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Maybe ITU/Olympic racing is a different sport—but train like an ITU pro and you’ll become a better long-course racer.
This article was originally published in the May/June 2012 issue of Inside Triathlon magazine.
This year, like every other leading up to the Summer Olympic Games, the triathlon spotlight will train upon the top ITU athletes in the world, who are battling for the right to represent their countries in the Olympic Triathlon, which will take place Aug. 4 and 7 in London’s Hyde Park.
While many of us are familiar with this style of racing, having watched countless videos of ITU competitors performing lightning fast transitions and hurling themselves across the finish line, the fact remains the training and racing tactics of a draft-legal race are far removed from anything we’ve personally experienced as age groupers.
“It’s definitely different,” said 2008 U.S. Olympian Jarrod Shoemaker. “I would even go as far as to say that it’s a different sport. There are different energy demands across the race compared to a non-draft race. You have to train totally differently for a non-draft and a draft-legal race.”
But if there is a lesson for age-group triathletes who want a leg up on their competition, it’s that many aspects of this take-no-prisoners style of ITU racing and training are worth emulating. Not only is this discipline the pinnacle of speed, but it’s been the driving force in making the pro field faster and more competitive in every distance of triathlon.
“When you’re doing Olympic-distance racing, having to hurt like you’ve never hurt before for two hours, that really helps the threshold that you can hold at Ironman pace,” said 2010 Ironman world champion Mirinda Carfrae, who believes that incorporating elements of ITU-style training into her program helped her to win her world title. “And generally the best Ironman athletes are the athletes who have come from Olympic and 70.3 distances and who have that top-end speed and bring it into Ironman racing.”
So what can we learn from the premier ITU athletes and coaches about their training methods and racing tactics to make us faster age groupers? We only need to look to two-time Ironman world champion Chris McCormack to find out, as last year he became the only pro long-course athlete in history to switch to short-course, which he did as part of his bid to qualify for his country’s Olympic team. At 38 years of age, competing for an Olympic berth against athletes half his age hasn’t been easy. His best placing at a 2011 World Triathlon Series race, which is the pinnacle of ITU racing, was 26th. And while he knows that as a strong cyclist, the draft-legal ITU races of today don’t give him the same advantage as the non-draft ITU races he competed in back in the 1990s (he won the 1997 ITU World Championship), he nevertheless loves the challenge of having to regain his swimming and running speed and learning how to train for a totally different kind of triathlon.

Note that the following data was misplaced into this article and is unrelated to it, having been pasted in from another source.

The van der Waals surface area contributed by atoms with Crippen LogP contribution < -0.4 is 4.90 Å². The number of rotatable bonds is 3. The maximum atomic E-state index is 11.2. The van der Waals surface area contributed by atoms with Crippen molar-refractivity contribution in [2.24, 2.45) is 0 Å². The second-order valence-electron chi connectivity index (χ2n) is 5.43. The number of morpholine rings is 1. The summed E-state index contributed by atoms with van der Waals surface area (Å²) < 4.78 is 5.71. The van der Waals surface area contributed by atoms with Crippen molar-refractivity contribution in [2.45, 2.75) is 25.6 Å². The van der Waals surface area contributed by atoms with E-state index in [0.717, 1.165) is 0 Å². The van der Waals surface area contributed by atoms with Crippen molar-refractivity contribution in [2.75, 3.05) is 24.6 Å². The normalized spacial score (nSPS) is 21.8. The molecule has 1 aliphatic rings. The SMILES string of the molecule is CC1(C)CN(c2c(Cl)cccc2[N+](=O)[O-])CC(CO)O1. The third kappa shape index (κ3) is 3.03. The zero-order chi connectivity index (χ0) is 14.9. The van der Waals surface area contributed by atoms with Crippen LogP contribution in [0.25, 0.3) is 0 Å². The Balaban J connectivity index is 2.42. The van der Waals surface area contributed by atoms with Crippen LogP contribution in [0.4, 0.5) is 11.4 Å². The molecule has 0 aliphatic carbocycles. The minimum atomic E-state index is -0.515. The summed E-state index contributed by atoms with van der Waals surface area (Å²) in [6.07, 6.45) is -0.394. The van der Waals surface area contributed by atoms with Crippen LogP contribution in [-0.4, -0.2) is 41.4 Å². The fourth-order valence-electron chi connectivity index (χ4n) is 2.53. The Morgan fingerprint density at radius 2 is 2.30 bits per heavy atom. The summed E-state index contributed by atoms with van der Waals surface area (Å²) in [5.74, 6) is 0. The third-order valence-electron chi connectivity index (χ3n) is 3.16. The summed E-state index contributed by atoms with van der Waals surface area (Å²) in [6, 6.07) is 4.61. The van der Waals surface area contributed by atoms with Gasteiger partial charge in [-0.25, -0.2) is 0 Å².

“When you are in your late 30s, finding speed is not as simple as going to the track and running, or adding a few more swim sessions to improve your swim speed,” McCormack said. “It is about being more delicate and specific with your workloads. Injury is what will ultimately end the entire thing, so you have to be careful.”
To avoid injury, McCormack is doing a lower volume of training but is more specific about what he wants to get out of his workouts. This training, in turn, has helped him develop a kind of speed and fitness that could prove invaluable to him once he returns to long-course.
“My body shape is different now,” McCormack said. “I am much lighter, and I have developed a much higher anaerobic power position than I had previously. Endurance for me will not be an issue. If I add that now to a rebuilt engine that is a lot more high octane, I think my Ironman racing could be very, very dangerous upon return.”